In this tutorial I’ll show you a unique approach to correcting mismatched colors quickly and intuitively. Unlike some of the other tools available to you such as curves, selective color or hue/saturation, this approach requires very little guesswork and is largely automated thanks to the corresponding action provided here. Big thanks to my buddy Brock McFadzean for helping me refine the action process. He’s a great photographer and a master at Photoshop actions so check out his work here.
I call the technique the Subtracted Average Color Adjustment (SACA) – for lack of a better name – as this is exactly what it does. It takes two averaged colors, computes the difference between them and applies that difference to a destination area via the appropriate blend mode. It works best for fixing issues such as those presented in two sample images below whereby parts of the body do not match the face or other areas. Note that this technique does tend to work best if the mismatched area is darker than the source which happily is the case in the majority of situations. In the rare case that it is lighter, you can either darken affected area first with a curve – save the mask used for the darkening so you can re-use it later – and then run the action, or run the action in the standard manner and use the darkening curve provided to bring the luminosity down. The former approach will provide you with a better result than the latter.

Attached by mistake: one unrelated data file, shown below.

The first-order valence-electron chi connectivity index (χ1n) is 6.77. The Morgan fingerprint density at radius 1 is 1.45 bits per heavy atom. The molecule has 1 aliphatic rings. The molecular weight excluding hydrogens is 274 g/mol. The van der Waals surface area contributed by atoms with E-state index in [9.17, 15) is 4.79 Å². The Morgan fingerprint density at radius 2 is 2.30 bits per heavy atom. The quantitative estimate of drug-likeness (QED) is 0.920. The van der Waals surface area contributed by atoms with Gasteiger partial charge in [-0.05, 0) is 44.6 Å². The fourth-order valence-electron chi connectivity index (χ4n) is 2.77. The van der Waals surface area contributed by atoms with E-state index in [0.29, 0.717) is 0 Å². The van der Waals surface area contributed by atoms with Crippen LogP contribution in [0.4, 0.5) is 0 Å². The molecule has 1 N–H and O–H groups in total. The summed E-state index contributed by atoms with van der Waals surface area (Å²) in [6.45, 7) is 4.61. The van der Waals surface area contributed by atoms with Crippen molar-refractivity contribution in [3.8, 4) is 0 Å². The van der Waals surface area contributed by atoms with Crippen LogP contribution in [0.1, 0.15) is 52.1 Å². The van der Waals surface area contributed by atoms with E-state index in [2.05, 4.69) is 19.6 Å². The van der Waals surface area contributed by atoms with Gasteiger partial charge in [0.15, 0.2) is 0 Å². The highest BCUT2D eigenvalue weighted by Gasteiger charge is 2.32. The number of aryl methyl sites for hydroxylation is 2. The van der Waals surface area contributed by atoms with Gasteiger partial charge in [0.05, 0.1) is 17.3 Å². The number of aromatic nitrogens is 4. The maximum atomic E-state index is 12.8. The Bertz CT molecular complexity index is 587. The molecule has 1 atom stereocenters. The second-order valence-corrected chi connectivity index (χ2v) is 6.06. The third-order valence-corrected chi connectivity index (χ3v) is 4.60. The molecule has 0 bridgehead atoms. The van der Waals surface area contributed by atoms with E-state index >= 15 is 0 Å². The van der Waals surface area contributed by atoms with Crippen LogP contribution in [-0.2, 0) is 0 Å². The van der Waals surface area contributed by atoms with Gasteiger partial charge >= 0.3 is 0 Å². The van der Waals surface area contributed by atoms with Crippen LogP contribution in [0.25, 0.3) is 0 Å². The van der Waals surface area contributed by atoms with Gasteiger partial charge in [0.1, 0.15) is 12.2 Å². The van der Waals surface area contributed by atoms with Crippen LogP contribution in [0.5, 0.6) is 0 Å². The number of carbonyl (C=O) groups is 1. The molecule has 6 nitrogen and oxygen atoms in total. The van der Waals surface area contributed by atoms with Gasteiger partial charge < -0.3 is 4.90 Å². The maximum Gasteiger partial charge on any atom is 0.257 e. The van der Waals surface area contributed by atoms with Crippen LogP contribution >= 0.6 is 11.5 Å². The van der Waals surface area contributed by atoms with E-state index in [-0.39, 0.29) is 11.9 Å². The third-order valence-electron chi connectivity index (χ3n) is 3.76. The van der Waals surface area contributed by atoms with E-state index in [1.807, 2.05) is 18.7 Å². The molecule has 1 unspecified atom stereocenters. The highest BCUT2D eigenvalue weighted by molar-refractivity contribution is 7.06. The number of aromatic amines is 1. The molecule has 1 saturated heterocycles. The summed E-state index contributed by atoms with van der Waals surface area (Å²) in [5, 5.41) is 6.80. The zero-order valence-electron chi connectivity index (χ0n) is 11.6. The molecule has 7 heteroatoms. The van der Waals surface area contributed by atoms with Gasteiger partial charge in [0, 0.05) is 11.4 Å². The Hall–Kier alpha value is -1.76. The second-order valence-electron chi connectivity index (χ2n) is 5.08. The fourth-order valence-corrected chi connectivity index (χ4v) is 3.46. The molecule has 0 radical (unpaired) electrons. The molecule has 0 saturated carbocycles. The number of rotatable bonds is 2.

The above is a common situation that you’ll run into whenever shooting in the studio with a small light modifier like a reflector pan or beauty dish, whereby the neck and chest area don’t match the tones in the face.
In the above we run into a similar situation where the lower half of the body has a different brightness and hue than the upper body.
The action and technique will work in Photoshop CS5 and beyond and we’ll use it do tackle both of the above problems in this video.
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